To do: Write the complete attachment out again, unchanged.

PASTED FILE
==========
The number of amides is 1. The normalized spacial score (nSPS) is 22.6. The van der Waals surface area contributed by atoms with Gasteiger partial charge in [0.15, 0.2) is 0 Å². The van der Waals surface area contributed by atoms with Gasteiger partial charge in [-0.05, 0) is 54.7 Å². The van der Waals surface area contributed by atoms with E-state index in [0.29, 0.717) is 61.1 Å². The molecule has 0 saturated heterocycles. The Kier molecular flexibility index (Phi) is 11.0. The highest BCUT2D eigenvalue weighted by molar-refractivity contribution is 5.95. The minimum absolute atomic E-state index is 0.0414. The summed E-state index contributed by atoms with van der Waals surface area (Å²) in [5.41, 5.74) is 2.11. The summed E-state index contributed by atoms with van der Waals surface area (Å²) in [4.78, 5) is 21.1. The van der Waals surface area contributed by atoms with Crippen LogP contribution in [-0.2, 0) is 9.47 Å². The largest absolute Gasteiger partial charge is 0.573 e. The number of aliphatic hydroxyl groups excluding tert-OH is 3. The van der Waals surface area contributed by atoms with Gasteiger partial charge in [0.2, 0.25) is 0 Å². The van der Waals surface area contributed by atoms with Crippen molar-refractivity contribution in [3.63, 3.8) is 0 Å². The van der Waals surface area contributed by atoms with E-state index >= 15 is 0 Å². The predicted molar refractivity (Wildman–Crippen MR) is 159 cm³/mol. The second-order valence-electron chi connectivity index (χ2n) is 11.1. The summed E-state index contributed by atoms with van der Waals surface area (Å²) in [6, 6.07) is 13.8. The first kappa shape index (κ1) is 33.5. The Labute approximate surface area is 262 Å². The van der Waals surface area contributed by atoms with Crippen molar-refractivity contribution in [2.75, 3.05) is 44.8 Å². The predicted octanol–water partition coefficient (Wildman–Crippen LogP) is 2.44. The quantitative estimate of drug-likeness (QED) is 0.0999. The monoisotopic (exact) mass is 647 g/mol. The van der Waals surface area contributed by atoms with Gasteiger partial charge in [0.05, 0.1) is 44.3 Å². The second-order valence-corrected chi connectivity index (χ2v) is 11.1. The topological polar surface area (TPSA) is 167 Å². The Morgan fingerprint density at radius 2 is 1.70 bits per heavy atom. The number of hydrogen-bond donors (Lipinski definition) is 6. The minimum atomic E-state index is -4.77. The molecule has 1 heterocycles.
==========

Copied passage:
The number of amides is 1. The normalized spacial score (nSPS) is 22.6. The van der Waals surface area contributed by atoms with Gasteiger partial charge in [0.15, 0.2) is 0 Å². The van der Waals surface area contributed by atoms with Gasteiger partial charge in [-0.05, 0) is 54.7 Å². The van der Waals surface area contributed by atoms with E-state index in [0.29, 0.717) is 61.1 Å². The molecule has 0 saturated heterocycles. The Kier molecular flexibility index (Phi) is 11.0. The highest BCUT2D eigenvalue weighted by molar-refractivity contribution is 5.95. The minimum absolute atomic E-state index is 0.0414. The summed E-state index contributed by atoms with van der Waals surface area (Å²) in [5.41, 5.74) is 2.11. The summed E-state index contributed by atoms with van der Waals surface area (Å²) in [4.78, 5) is 21.1. The van der Waals surface area contributed by atoms with Crippen LogP contribution in [-0.2, 0) is 9.47 Å². The largest absolute Gasteiger partial charge is 0.573 e. The number of aliphatic hydroxyl groups excluding tert-OH is 3. The van der Waals surface area contributed by atoms with Gasteiger partial charge in [0.2, 0.25) is 0 Å². The van der Waals surface area contributed by atoms with Crippen molar-refractivity contribution in [3.63, 3.8) is 0 Å². The van der Waals surface area contributed by atoms with E-state index >= 15 is 0 Å². The predicted molar refractivity (Wildman–Crippen MR) is 159 cm³/mol. The second-order valence-electron chi connectivity index (χ2n) is 11.1. The summed E-state index contributed by atoms with van der Waals surface area (Å²) in [6, 6.07) is 13.8. The first kappa shape index (κ1) is 33.5. The Labute approximate surface area is 262 Å². The van der Waals surface area contributed by atoms with Crippen molar-refractivity contribution in [2.75, 3.05) is 44.8 Å². The predicted octanol–water partition coefficient (Wildman–Crippen LogP) is 2.44. The quantitative estimate of drug-likeness (QED) is 0.0999. The monoisotopic (exact) mass is 647 g/mol. The van der Waals surface area contributed by atoms with Gasteiger partial charge in [0.05, 0.1) is 44.3 Å². The second-order valence-corrected chi connectivity index (χ2v) is 11.1. The topological polar surface area (TPSA) is 167 Å². The Morgan fingerprint density at radius 2 is 1.70 bits per heavy atom. The number of hydrogen-bond donors (Lipinski definition) is 6. The minimum atomic E-state index is -4.77. The molecule has 1 heterocycles.